As a lifelong Doctor Who fan, I am pretty much a sucker for special events. Thus, when BBC Books released Engines of War, the first book to feature The War Doctor, I was one of the first in line to get a copy. Of course, it then took me several weeks to find the time to read it, even though it is a relatively short novel. (It’s over 300 pages, but both the font and margins are suspiciously large.)
For those who are not up-to-date on their Doctor Who, The War Doctor was the incarnation of the Doctor, between the eighth and ninth, that fought in the Time War. He isn’t counted in the traditional sequence of ‘The Doctor’, because...we’ll, you would have to watch the show for it to really make sense (and even then, not everyone agrees that it does).
As for Engines of War, I have to admit, I was a little bit disappointed. Although the writing was fine, the overall plot just isn’t that interesting. Considering the imaginative possibilities of a ‘Time War’, the back and forth between the Daleks and Time Lords in the book is pretty conventional. Actually, this is an argument my sister made against the one depiction of the Time War in the television series, so I suppose the book is just following true to form. Still, I was hoping for more.
The flat plot is made more noticeable by the somewhat flat character of The War Doctor himself. In the author’s defence, he doesn’t have a lot to work with, trying to write a novel about a character that only appeared in one episode. However, instead of presenting what should be a unique Doctor, we actually get a Doctor that is depressingly generic. Except for a bit of facial hair, anger and world (universe?) weariness, there is nothing to set this Doctor apart from his better-defined incarnations.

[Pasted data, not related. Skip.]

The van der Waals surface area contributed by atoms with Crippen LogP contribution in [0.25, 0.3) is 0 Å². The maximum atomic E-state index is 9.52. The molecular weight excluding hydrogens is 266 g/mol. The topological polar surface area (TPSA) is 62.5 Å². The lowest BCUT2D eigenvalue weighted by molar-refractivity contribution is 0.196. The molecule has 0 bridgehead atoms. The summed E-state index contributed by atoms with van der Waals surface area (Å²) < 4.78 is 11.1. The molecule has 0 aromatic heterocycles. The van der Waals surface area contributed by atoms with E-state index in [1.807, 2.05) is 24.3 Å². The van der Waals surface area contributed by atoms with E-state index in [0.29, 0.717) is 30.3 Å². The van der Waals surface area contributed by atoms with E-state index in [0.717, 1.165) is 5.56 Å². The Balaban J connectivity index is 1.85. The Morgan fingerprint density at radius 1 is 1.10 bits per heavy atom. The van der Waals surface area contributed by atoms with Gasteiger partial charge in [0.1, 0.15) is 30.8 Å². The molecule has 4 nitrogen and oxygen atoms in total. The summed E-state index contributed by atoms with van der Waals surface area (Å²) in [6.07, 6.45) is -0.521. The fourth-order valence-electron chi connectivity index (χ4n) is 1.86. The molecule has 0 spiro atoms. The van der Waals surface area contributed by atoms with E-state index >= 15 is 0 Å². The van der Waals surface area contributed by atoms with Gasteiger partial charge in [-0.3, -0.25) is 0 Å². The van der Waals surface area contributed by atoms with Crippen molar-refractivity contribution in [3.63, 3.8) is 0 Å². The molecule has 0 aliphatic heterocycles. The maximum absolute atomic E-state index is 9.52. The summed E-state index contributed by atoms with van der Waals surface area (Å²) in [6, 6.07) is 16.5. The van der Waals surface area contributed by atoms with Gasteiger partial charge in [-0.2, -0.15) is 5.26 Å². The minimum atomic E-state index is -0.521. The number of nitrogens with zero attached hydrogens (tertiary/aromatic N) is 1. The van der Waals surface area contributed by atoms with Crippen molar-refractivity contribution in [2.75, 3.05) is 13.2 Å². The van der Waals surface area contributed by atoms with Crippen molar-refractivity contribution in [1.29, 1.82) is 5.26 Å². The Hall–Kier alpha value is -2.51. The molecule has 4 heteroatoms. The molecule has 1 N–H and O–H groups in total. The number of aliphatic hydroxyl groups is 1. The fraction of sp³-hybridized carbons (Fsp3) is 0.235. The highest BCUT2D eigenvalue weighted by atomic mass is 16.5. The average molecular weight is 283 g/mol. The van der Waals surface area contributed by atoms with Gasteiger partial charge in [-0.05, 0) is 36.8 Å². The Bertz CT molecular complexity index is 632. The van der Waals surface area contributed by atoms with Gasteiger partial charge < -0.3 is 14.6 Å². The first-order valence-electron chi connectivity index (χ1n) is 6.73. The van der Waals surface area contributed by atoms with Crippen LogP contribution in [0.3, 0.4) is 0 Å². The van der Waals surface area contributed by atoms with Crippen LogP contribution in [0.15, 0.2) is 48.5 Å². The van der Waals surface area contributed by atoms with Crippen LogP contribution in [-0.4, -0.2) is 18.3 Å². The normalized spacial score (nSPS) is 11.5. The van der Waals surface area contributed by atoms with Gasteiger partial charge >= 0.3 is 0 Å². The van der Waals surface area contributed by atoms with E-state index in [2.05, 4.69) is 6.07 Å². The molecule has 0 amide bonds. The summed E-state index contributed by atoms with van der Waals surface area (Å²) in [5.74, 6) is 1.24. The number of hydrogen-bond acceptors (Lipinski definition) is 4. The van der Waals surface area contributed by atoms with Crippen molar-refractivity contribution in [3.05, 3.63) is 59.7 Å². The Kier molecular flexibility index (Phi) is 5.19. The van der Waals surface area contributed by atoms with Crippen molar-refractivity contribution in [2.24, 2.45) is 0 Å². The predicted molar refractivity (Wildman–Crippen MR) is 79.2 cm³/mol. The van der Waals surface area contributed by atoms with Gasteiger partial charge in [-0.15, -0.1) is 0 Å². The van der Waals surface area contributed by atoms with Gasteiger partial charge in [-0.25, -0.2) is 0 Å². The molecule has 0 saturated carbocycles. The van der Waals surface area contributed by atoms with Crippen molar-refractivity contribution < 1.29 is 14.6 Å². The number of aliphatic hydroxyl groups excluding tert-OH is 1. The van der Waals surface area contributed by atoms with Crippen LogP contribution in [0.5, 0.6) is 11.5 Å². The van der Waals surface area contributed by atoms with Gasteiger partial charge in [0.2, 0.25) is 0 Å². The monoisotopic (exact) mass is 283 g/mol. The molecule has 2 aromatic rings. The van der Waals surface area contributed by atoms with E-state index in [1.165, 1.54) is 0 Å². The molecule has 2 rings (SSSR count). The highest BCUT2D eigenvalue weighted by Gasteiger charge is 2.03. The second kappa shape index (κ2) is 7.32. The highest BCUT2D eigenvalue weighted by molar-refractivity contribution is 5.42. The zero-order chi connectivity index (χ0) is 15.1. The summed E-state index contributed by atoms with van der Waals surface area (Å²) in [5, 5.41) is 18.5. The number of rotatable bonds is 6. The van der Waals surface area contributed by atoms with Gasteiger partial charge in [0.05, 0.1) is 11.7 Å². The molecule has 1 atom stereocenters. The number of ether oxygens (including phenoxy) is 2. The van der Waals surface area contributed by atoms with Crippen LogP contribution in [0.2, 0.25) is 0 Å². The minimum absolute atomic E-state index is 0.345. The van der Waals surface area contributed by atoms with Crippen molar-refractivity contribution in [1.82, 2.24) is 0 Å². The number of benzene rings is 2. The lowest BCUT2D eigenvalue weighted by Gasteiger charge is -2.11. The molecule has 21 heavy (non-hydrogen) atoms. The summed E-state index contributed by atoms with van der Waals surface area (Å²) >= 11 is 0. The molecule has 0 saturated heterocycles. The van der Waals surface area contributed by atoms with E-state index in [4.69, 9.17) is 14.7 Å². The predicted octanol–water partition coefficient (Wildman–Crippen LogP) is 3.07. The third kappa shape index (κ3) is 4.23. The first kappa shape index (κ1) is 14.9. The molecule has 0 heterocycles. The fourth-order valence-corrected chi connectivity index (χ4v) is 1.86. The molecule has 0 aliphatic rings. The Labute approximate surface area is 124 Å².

Thinking about it further, this book suffers a good bit from the ‘Problem of Prequels’ which I ranted about in an earlierblog. Since the book is set before the episode in which The War Doctor appears, the reader knows more or less where the story has to end up. This also makes the one, possibly emotional, element of the story rather predicable.
This is probably somewhat harsher criticism than the book deserves. It is, after all, a book based on a television show that has to work within strict guidelines. It is well-written, and it’s not a terrible adventure. It is also probably aimed at readers somewhat younger than myself, and perhaps many of them have found the book thoroughly enjoyable.
I was hoping for more.
As for the pledge this month, that’s one book bought, one book read.